Back in the clubhouse, the four of us now joined by my father are having a beer together – something that never happened in our tea-totaling branch of the family. Just this past year all of the older generation has died off. My dad’s dad died in ’91, my mom’s dad in 2003. Lee died 3 years ago, and Bob this last year. Now at 91, the last of the Bresett sisters, Janet (still driving and just had her first accident ever) is about to celebrate another birthday, her first without her husband Bob. And recently she’s taken to talking about all the things she would’ve done without having to defer to her husband’s wishes. She loves to travel – nobody knew. She’s also now talking more about family tragedies of the past, revealing secrets and family history – nobody knew. She probably would’ve liked to play golf all these years – nobody knew!

And so we talk for some time. Just men in a clubhouse sharing a round of beers (and then diet cokes), for the higher purpose of erecting this pointy obelisk in a small RI town to honor men who had to leave their homes and families for a higher calling, each the last of the line in our family of golf. The women are at home with the kids, or at the beach, baking bread, doing laundry, and vacuuming the rugs. And I think of my son now 4, and my nephew now 12. Will they play golf. We men of our various generations – Baby Boomers, Gen-Xers, and we have socially and environmentally friendly careers. We own Priuses, we cook from scratch, we watch our carbon footprints. Are we running away to our greener pastures? It’s just golf after all. We’re not spending all our incomes on $100,000 fishing boats and high-tech gear to succeed slaying mythical beasts, while we fail in our marriages and parental duties. Are we running away?

I recall a British journalist interviewing a Hindu man who claimed to have “given up everything” for this higher calling – making a spiritual pilgrimage on foot high into the Himalayas to find the source of the Ganges. He claimed to have sacrificed all earthly comforts and pleasure to make the journey. The interviewer asked what may have been an inappropriate yet obvious question. “Do you miss your family?” The man faltered and was unable to answer for a moment, for he was awash in his journey and the millions who take it. Wasn’t it obvious the sacrifices he’d endured on this highest of Hindu callings? But the man cried, and hadn’t expected to. And so he may have also been unmasked… as a selfish man, one of billions, who run away from their problems to other men, to drink, to vice, to temptation, to wars, to jobs, to fishing, to hunting, to golf. In search of what? Friendships, camaraderie, love, pleasure, that satisfying thwack? Or to serve who? Their government, their shareholders? What higher calling is there than our own family?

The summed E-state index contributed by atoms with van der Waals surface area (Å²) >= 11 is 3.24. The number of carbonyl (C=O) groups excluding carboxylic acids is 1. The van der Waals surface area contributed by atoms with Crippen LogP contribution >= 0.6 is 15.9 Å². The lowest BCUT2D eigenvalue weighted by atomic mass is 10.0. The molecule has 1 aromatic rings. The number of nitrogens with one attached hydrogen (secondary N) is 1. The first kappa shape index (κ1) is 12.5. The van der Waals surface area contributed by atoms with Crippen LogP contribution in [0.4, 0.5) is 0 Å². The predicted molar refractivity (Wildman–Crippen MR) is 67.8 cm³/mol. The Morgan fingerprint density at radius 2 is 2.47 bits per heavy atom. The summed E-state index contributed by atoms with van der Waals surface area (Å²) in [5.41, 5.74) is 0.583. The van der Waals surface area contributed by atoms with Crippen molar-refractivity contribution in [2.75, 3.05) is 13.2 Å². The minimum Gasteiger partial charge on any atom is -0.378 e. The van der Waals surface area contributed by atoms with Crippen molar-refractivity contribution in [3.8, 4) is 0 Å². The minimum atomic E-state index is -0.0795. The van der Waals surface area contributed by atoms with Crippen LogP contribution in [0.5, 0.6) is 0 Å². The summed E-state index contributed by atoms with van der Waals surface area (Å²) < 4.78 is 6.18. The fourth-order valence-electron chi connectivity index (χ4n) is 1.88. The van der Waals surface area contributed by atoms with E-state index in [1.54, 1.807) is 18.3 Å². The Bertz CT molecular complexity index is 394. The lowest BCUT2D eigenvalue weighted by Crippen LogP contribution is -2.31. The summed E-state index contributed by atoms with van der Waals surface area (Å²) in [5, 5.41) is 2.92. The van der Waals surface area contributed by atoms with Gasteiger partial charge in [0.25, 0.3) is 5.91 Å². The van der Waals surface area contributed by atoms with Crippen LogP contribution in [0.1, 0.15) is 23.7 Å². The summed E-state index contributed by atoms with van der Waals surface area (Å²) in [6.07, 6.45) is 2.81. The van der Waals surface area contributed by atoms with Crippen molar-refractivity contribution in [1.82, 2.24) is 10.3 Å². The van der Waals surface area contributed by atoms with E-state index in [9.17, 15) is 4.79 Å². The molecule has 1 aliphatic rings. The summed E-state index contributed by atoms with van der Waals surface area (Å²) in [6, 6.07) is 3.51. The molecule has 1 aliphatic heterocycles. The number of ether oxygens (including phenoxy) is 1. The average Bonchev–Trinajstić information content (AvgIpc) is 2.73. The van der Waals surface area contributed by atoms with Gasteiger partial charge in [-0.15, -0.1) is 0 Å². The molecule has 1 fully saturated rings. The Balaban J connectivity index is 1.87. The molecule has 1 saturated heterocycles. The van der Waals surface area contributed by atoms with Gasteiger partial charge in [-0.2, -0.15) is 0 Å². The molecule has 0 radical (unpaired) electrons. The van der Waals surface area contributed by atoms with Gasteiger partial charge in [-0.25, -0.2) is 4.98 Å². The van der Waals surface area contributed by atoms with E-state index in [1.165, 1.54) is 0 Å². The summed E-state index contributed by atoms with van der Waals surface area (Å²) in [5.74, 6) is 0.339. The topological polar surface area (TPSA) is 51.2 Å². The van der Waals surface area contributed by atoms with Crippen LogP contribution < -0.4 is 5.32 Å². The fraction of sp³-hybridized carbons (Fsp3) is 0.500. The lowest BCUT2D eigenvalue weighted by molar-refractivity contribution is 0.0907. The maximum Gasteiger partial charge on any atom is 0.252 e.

A man does not need to leave the house one morning to come back home with a $100,000 fishing boat – which will absorb every bit of his earnings, every sunny weekend, every moment fixing each snap, or circuit, or faulty fish finder. He could come back with a $10 piece of fish from the fish from the market (and a 50-cent lemon), an easy and sure success, and lovingly season it with herbs and spices. It can be steamed on a raft of shallots and lemongrass, in a shallow pool of White Table wine, served with a medley of garden grown squash, perhaps a fresh tomato salad. And the family can sit together or with friends or with guests and just enjoy each other’s company, and the civility of a shared meal. It’s not something that is easily produced or enjoyed by much of the world’s population. And there is definite proof that the civility of the planet’s peoples are most affected by the cumulative effect of the civility of the relationships that we have with everyone we meet on a daily basis, alongside copiers, in hallways, on sidewalks, and in traffic, and especially in the home… and NOT by Presidential diplomacy, uncivil wars and conflicts.

Golf is not always running away, but it can be. For it is a family game passed down through the generations by men mostly, like those narrow eyes or these flat feet. So leave those old clubs in the garage. You never know when a grandson, a nephew, or even your spouse will get bitten by that bug.

This was written by Greg Ownes, a reader/follower/fellow oober and the opinions are 100% his and do not reflect those of oobgolf in anyway. Enjoy! I'm sure he's ready for your feedback.

photo source

[ comments ]
Banker85 says:
I never had the game passed donw to me either, was about 13, went to the driving range on vacation and loved it. I now have a son and cant wait to see if he loves the game like i do.
sepfeiff says:
Fantastic article Greg, very much strikes home with me. I keep my grandfathers hickory shafted golf clubs (circa 1930's) in my office leaning against the bookshelf. Although they are rusty, beaten, and falling apart, even then it is truly wonderful to see my children make mock swings with them. I hope one day that I can share my memories I have with my father and grandfather with them.
Dixon Golf says:
Golf probably means more to those of us to whom it was passed down. But when people pick it up, they have a new found zeal and obsession with the game. Either way, it's a great game.
SteveMM says:
This hits close to home with me as well. My Dad was a golfer and so was his dad. My father died in 2001 but I didn't take up the game until last year. I'd give anything to play a round with him. I'd like to think he's up there smiling now that I have the bug. If you still have your dad, play a round with him soon.
bkuehn1952 says:
My father came to golf late, never really playing much until after 60. Still, he became competent and we played together whenever I was in town. Our lasting achievement was winning the club member/guest together (with me as the guest). He finally had to put the clubs away around 80 when the accumulation of aches and pains made the game too tough. I wish we could play once more together.
Dixon Golf says:
@steveMM - great story, thanks for sharing. It would be special to have been able to play at least one round with your father.
Dixon Golf says:
@steveMM - great story, thanks for sharing. It would be special to have been able to play at least one round with your father.